Organized Panel Session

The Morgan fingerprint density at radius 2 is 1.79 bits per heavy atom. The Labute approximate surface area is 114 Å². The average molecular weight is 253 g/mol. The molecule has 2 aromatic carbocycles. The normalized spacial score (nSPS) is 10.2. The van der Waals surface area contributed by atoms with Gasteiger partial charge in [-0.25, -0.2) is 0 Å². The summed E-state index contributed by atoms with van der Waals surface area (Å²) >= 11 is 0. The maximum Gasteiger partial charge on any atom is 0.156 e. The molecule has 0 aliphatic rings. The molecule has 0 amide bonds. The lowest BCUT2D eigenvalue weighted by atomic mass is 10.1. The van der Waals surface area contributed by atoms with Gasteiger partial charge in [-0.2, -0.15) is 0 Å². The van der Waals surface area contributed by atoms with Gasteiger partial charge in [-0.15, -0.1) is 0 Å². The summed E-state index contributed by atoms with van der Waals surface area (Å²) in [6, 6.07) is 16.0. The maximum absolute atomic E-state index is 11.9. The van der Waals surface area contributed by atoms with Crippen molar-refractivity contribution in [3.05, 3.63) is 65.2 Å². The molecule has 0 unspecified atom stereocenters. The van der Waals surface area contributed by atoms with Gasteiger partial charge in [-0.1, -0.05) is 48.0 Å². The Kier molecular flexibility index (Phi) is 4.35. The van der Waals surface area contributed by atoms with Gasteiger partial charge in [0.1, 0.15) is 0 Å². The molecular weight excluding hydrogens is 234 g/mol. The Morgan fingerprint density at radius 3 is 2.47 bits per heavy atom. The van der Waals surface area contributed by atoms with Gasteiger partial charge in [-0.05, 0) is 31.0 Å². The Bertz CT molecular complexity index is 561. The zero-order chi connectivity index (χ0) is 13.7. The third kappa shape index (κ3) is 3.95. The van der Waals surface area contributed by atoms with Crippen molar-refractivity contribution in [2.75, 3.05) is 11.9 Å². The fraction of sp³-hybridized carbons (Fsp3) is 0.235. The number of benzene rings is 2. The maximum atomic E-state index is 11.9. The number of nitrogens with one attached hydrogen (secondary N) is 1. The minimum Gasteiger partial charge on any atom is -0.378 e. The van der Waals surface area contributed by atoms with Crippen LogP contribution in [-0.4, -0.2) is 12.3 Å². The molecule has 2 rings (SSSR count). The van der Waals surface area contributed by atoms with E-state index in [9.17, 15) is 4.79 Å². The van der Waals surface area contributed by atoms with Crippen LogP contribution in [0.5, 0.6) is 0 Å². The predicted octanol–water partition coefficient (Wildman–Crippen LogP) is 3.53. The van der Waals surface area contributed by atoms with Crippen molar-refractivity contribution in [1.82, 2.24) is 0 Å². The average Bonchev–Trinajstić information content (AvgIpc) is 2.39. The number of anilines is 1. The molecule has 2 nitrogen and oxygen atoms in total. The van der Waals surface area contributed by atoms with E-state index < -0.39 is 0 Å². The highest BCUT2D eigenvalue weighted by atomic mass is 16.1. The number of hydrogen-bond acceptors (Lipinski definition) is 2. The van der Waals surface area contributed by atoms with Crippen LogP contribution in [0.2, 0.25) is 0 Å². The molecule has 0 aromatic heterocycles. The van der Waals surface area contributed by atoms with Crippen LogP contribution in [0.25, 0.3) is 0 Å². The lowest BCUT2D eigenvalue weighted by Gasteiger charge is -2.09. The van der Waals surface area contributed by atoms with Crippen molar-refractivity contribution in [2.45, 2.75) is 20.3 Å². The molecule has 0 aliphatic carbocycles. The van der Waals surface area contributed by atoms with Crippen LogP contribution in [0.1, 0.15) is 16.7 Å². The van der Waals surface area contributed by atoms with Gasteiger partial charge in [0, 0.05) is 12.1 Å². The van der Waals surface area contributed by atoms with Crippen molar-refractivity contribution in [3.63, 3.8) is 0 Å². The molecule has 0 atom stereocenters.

Emerging in the 1960s, during the conflict usually referred to as the Vietnam War, the movement known as Engaged Buddhism is arguably the most internationally significant philosophical development of the second half of the twentieth century. It is indisputably the most globally influential philosophy to come out of Southeast Asia. Contemporary fields as diverse as architecture, business management, and psychiatry would be unrecognizable without its precepts. This panel will discuss Engaged Buddhism in the four countries, Vietnam, Cambodia, Thailand and Burma/Myanmar where it was most powerful in its early years and where it is having a renewed impact. Dat Nguyen will discuss a new generation of young urban Buddhists in Vietnam who are re-inventing what Engaged Buddhism can mean there. John Marston will examine the life of the Cambodian monk Maha Ghosananda in order to put his Engaged Buddhism into social and religious context. Jordan Baskerville will present information on the beginnings of Glum Ahimsa the first socially engaged Buddhist network in Thailand. Ingrid Jordt will discuss how Burmese Buddhism moved from proposals for international mass enlightenment in the mid-twentieth century to an embattled form of engagement in the twenty first. Our discussant, Ngo Thanh Nhan, studied with many of the founding figures of the movement as a college student in 1960s Saigon and has kept in contact with some of them in the following years. His lived experience with Engaged Buddhism will shape his scholarly response to these papers.